City school officials began listening to reformers around the turn of the century. Gradually, they shortened the school year by about 60 days and eliminated the summer quarter. Reformers could have instituted a long break in winter, or spring, but they picked summer for three main reasons. 1) Poorly ventilated school buildings were nearly unbearable during heat waves. 2) Community leaders fretted that hot, crowded environments facilitated the spread of disease. 3) Wealthy urbanites traditionally vacationed during the hottest months, and middle-class school administrators were following in their footsteps.

Meanwhile, the school districts outside cities had quite different academic calendars. In the 19th century, rural kids spent just five or six months in school—two to three months in summer and the same in winter—and the rest of the year laboring on farms. So while urban educators worried that children were overtaxed by their busy schedule, officials in rural areas thought their students were mentally undertaxed. By the early 20th century, public-school officials in many farm states had lengthened the academic year and introduced a summer break to bring agrarian districts into line with urban ones.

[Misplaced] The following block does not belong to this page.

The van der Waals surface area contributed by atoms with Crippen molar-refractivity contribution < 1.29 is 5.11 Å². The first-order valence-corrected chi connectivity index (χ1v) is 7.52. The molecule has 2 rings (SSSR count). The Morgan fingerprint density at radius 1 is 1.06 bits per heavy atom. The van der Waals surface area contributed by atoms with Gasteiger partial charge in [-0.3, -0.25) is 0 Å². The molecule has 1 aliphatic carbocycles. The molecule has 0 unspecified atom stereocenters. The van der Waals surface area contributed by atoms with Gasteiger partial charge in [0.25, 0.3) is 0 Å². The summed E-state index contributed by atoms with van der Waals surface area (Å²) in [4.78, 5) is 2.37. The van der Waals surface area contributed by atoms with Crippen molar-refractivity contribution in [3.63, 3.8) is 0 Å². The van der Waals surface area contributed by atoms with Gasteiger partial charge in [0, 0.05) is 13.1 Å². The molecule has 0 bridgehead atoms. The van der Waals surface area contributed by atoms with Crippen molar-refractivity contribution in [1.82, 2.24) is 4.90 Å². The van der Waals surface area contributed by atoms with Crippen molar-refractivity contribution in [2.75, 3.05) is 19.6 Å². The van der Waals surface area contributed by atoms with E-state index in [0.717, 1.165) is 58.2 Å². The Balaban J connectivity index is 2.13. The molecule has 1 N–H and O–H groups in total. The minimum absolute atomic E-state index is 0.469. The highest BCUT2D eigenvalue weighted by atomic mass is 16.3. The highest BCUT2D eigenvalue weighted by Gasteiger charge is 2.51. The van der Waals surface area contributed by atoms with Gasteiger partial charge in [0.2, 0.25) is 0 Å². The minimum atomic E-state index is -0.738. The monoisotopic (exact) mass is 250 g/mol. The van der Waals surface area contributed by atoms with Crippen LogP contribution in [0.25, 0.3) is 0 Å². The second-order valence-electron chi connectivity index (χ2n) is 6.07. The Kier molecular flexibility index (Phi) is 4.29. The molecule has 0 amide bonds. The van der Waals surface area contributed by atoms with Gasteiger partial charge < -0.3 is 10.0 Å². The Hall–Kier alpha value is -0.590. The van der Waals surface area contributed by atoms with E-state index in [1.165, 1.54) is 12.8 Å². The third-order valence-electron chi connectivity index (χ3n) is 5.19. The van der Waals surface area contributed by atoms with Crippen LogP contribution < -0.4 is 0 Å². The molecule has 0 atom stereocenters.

Physicians no longer believe that children are too feeble for year-round instruction, and most school buildings now have effective ventilation systems. So why don't we go back to having school in the summertime? For one thing, it's expensive to keep schools open, just like it was in the late 1800s. But some nonprofit organizations argue that the long breaks hinder the learning process. According to the Johns Hopkins Center for Summer Learning, kids score worse on standardized tests in early September than in late June. Plus, students in other industrialized countries have more instructional time. The Israeli academic year lasts 216 days, and kids in Japan plug away for a whopping 243 days per annum.